Quiet walks through pine, oak and horse-chestnut trees, leisurely lunches and the opportunity to lose ourselves in rapt admiration of old fashioned buildings with gabled roofs and wooden balconies on the Upper and Lower Mall the two main streets that run right through the town prove to be the most strenuous activities of our time spent here.
With all the usual associations and activities of tourist travel stripped away, the absence of external distraction allows our mind to notice, appreciate and revel in the small details, the little ironies. For instance, the view of the mountains at dusk is quite mindboggling. They look intensely blue; the way mountains sometimes paintings.
At first we assume that only dead objects, like the lofty Christ Church, the oldest church in Himachal Pradesh, having been built in 1853, will be welcoming of our photographic overtures. But soon it is clear that the mountain folk are eager to be part of the pictures we make. In the vibrant Kasauli market the shoe-seller insists his picture be taken with the devi in the background. The cloth vendor reclining on the pile of material he has for sale, twirls his fingers through his gelled hair in an attempt to be captured on camera in the most flattering manner possible. The barber who specialises in a product called Ceramic Hair, doles out advice on the best trails to take.
Gilbert’s Trail, past the old Kasauli club, is among the most scenic, eclectic with life and colour. The smell of pine hangs in the air, sweet and heavy. Humming birds, flycatchers, minuets and magpies croon liltingly above. I stand very still listening to the brook babble beneath my feet, watching the picture the branches make against the fleecy blue sky and for these few minutes, feel completely one with life.
Signs of a kind
As we walk along, we come across signs to leave the crisp, bracing countryside as we find it. They read, " Singapore = fine for littering = clean countryside, India = no fine = countryside clogged with litter, Kasauli = Rs 2500/- for littering, so beware!"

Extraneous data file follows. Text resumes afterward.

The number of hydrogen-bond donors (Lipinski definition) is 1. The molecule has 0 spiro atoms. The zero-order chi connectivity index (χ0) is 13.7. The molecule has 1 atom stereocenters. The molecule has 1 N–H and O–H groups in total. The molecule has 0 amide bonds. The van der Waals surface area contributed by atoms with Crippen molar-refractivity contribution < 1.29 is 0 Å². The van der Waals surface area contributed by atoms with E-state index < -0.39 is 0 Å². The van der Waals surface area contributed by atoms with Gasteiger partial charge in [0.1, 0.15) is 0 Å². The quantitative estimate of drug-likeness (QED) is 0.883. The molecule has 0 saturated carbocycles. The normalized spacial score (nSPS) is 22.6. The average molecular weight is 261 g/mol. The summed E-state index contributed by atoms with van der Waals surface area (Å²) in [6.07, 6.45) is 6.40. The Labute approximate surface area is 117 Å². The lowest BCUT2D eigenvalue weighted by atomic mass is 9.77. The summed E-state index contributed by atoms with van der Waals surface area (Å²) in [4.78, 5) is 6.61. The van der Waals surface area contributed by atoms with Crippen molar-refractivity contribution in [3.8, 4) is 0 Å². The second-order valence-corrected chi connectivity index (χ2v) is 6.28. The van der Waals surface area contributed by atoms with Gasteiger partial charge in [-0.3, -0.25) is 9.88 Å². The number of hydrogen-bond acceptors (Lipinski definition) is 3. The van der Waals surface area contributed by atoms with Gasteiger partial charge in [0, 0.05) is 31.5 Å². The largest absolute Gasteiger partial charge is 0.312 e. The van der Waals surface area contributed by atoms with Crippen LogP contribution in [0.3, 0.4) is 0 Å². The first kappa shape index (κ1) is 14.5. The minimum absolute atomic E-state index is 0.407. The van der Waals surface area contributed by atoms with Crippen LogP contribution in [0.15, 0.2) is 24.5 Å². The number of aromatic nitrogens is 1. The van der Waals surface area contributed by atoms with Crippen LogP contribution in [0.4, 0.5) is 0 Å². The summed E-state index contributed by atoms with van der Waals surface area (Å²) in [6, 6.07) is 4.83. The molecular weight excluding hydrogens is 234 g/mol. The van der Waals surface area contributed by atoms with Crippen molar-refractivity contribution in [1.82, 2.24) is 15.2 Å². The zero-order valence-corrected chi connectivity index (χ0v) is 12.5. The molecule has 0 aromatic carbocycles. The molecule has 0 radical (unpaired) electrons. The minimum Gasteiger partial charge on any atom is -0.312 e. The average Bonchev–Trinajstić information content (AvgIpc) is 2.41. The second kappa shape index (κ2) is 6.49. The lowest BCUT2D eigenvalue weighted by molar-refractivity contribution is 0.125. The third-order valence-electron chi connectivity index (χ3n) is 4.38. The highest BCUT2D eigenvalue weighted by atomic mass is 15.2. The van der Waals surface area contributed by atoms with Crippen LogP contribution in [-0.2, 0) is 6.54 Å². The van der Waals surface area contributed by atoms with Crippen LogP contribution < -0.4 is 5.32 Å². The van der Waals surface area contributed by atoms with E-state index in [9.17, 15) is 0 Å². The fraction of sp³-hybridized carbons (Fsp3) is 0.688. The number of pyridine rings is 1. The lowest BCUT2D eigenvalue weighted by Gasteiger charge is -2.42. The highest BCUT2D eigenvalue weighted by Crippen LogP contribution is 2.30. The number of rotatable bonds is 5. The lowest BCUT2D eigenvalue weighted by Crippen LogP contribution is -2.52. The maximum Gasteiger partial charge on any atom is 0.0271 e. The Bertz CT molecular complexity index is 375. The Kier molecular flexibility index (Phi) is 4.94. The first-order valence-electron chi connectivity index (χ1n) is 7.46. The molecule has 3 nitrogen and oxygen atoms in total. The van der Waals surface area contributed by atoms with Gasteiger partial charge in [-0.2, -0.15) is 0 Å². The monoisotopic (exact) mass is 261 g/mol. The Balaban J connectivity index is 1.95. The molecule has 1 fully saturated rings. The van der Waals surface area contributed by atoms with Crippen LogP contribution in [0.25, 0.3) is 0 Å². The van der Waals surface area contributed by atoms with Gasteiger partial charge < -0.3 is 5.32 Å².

We hike up to Sanawar Hill. This hill is as famous for Lawrence’s School, a public institution founded by Sir Henry Lawrence, as it is for the horse-chestunt lemony blossoms, ivory bell shaped flowers and wild cacti along the way. The climb ends, as all good walks ought, with a jolly good meal in Dharampur, at Gianiji’s famous dhaba that serves giant helpings of dal makhani and hot-from-the-tandoor rotis.
Then evening descends and stretches before us like an unbroken desert. We check off our to-do list. We’ve taken the walk to Monkey Point the highest lookout in town, drunk chai with the real estate-dealer who walks his Saint Bernard dog up the mall, admired Khushwant Singh’s home in this writer’s paradise of a town, bought fruit wines and apple-mintginger jams to take to the folks back home, eaten caramel custard at restaurants as fading as the Raj. All that remains, now that there is nothing left to do, is to plummet forth into an unbroken, unbusy expanse of time.